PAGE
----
14 October, 2010

Cell Phones Vs. The Space Shuttle

I had this thought a couple days ago, and recent events have cemented it firmly in my mind.

A few years ago, the Motorola RAZR was the “it” cell phone. Everyone had to have one, or have one of the many imitators. Then, just as rapidly, it vanished from the scene. Everyone had to have an iPhone (which is now on its 4th generation). Of course, both of these phones are “3G” phones which apply to a generation of standards adopted in the early 2000’s. Now, we have Android phones taking over the world, and some of these like my own HTC EVO are “4G” phones. And Microsoft just released their “Windows Phone 7” (WP7) series on Monday to much fanfare.

Of course, the iPhone, Android and WP7 phones are all “smartphones” that can be thought of as “pocket computers”. There’s also a seemingly endless variety of non-smartphones (sometimes called “feature phones”. No matter what you want in a cell phone, it’s probably available. And they are relatively cheap! New phones appear on the market nearly every day, and new generations of communication technologies appear every 7-10 years.

Even the service is cheap, compared to what people were paying for their phone service in the 60s and 70s. Think. When was the last time you paid for a long distance call? Or waited until “after 7 pm” to make one?

Take a look around you. I bet that just about everyone you know has a cell phone, and they’re almost all different.

This is free enterprise in action. We have near continuous improvement, lots of choices, and inexpensive products.

Now, let’s look at the Space Shuttle.

I remember visiting Cape Canaveral as a child. The year was 1976, and I remember that because of all of the red white and blue stars that were the logo of the Bicentennial. I first saw a model and a movie on the Space Shuttle during the tour. Work on it had begun in 1968. Operational flight began in 1982 and the Space Shuttle Program will be officially retired in 2011.

Now, don’t get me wrong. The Space Shuttle is a technological marvel. But the reason it’s being retired is that it’s too expensive to run (average cost per flight around $1.5 billion) and is seriously showing it’s age. The onboard computers use tape drives. For several years, mission specialists and even the pilots have been bringing laptop computers on board because it’s easier and faster to do all of their computations that way and then just input the results into the Space Shuttle’s computers and navigation systems. Today they could probably accomplish the same things with their smartphones.

In the 30 years since the the first Space Shuttle launch in April, 1981, only small incremental improvements have been made to the overall design. The concept is essentially the same as what was originally drawn up on chalkboards in the 1960s.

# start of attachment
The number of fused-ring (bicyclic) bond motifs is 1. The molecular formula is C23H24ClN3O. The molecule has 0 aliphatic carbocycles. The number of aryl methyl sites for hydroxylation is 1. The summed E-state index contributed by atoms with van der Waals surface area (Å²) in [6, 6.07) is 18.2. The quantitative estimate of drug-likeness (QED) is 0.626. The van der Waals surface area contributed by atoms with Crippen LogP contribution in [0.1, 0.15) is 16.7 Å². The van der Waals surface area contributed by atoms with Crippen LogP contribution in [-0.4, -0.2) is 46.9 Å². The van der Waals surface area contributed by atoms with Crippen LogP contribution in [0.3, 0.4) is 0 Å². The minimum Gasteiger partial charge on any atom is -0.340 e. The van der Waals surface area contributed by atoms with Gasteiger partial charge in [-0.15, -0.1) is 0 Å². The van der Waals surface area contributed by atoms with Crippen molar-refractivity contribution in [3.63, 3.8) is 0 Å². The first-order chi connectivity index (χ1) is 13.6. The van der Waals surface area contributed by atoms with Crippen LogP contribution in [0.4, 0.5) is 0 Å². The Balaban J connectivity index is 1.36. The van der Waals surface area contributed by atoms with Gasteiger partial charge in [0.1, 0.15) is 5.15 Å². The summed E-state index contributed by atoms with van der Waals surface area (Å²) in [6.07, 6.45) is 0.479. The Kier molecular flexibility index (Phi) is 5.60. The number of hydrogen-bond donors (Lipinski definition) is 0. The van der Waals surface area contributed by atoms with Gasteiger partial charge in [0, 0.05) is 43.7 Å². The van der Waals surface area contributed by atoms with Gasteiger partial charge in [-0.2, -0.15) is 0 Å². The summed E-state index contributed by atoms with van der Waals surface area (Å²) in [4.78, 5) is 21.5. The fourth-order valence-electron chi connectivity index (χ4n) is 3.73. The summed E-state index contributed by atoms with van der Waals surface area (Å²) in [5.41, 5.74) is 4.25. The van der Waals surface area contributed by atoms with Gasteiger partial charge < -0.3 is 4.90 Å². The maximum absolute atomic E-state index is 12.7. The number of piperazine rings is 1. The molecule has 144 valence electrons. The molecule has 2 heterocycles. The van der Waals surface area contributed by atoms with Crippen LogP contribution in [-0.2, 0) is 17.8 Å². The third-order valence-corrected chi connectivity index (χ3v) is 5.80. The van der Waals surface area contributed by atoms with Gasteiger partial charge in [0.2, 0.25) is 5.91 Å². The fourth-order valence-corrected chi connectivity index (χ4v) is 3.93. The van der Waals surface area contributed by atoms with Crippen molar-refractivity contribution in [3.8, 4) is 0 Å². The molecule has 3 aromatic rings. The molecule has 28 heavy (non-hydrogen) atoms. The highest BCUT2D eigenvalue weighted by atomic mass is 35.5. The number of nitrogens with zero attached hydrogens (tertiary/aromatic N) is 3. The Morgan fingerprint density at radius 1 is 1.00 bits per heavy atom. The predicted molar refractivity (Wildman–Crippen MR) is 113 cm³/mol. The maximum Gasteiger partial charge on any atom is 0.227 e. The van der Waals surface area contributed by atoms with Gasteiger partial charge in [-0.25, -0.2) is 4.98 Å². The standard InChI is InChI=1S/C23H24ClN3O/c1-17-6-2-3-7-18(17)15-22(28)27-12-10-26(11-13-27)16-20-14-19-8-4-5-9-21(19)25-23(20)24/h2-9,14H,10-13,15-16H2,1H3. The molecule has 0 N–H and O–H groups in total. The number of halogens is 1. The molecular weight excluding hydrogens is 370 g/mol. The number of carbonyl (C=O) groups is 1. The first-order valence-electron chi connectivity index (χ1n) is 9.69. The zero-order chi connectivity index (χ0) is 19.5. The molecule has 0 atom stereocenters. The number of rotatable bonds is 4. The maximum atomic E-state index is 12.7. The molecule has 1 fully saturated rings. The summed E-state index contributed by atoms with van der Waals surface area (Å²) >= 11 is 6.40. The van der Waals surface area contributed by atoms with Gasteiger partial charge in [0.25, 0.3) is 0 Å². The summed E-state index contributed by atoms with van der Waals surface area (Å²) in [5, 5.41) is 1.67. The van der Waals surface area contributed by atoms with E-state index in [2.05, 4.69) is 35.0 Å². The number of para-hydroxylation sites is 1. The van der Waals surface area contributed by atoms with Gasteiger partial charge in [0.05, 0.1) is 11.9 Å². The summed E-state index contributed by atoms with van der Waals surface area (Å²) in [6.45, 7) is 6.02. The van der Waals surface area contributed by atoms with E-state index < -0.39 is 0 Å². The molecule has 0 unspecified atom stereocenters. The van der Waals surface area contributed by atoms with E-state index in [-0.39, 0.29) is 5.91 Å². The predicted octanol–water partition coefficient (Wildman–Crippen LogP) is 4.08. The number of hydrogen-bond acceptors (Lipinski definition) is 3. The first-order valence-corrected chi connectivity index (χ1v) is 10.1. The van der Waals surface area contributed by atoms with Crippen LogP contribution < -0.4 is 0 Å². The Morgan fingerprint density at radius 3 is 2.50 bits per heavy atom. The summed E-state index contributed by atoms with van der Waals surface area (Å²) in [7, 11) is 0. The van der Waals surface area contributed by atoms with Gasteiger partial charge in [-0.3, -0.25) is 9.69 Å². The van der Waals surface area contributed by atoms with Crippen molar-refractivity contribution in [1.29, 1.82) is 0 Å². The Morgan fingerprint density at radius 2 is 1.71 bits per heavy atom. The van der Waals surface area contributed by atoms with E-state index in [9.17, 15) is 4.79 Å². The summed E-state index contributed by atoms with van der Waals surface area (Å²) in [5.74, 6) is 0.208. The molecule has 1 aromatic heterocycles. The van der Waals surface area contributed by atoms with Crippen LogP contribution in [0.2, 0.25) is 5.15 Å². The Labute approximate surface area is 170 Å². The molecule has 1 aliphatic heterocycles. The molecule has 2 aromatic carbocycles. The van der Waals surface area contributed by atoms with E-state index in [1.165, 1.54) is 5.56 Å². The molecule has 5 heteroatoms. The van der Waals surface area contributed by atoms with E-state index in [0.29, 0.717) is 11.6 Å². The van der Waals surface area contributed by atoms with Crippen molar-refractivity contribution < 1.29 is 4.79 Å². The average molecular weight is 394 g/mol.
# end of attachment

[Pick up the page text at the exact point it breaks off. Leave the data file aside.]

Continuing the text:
This is government enterprise in action. We have nearly no improvement, no choices, and high costs.

Now ask yourself this.

Now that we have ObamaCare, is the future of health care in the United States more likely to be like cell phones? Or the Space Shuttle?

Decide quickly. In 19 days you can make your decision known.


  1. Look at the lifespan of cellphones and all of the associated problems such as the new iphones 'deathgrip' where it drops its signal - good thing space shuttles don't have problems like that nearly as much as consumer electronics do (high reliability things usually cost a lot of money FYI)...

    I could go on and on about to why you are so wrong, but I'll make it quick - the complexity between cellphones and space shuttles are many degrees of magnitude different which negates the trivial comparison in your article. Second, the new health care, or 'Obamacare' as Republicans love to call it, is mostly service oriented. So instead of comparing something that is mass produced like cellphones to it, you should be comparing the wireless communication providers such as ATT/Verizon with it whose costs have skyrocketed over the years, who have little to no customer service, and little to no actual improvement (see dropped calls, etc).

  2. Well, you could go on and on, but so could I.

    The point is that you're completely off base here.

    I could have compared cell phones with phone service of the 60s and 70s. Actually that was my original intent, but I wanted something from the government.

    I could have compared them to the BMV, or voter registration, or the Post Office, or heck, even on how bills are written. I have enough knowledge in all of those areas to make a scathing comparison.

    But I chose the Space Shuttle because it was workable and simple. Yes the space shuttle is bigger and more complex. You make my point for me.

    The problem is that despite it's complexity, it hasn't taken advantages of opportunities over the decades since its inception for improvement and advancement. When we're not using our billion dollar onboard computer systems to handle flight navigation and instead are using $1,000 laptops to do it, that's a problem. It's a problem of lack of incentive for improvement, which stems entirely from the monstrous government that is behind it.

    ObamaCare is mostly service oriented. Well, tell that to the millions of people who won't be able to get new prescription drugs because they're too expensive. Tell that to people who get their legs amputated because that service is cheaper and easier than the meds that might save the leg.

    Your final point and attempt to move the goalposts fails miserably. You're trying to make a case for ObamaCare and you criticize customer service of private enterprise? Really? You really want to go there? Should we now start talking about the Post Office and the IRS?

    As for no actual improvement, that's a non truth and doesn't even deserve rebuttal. If you're the only person on the planet whose service coverage hasn't improved over the last ten years it's time to find yourself a new carrier.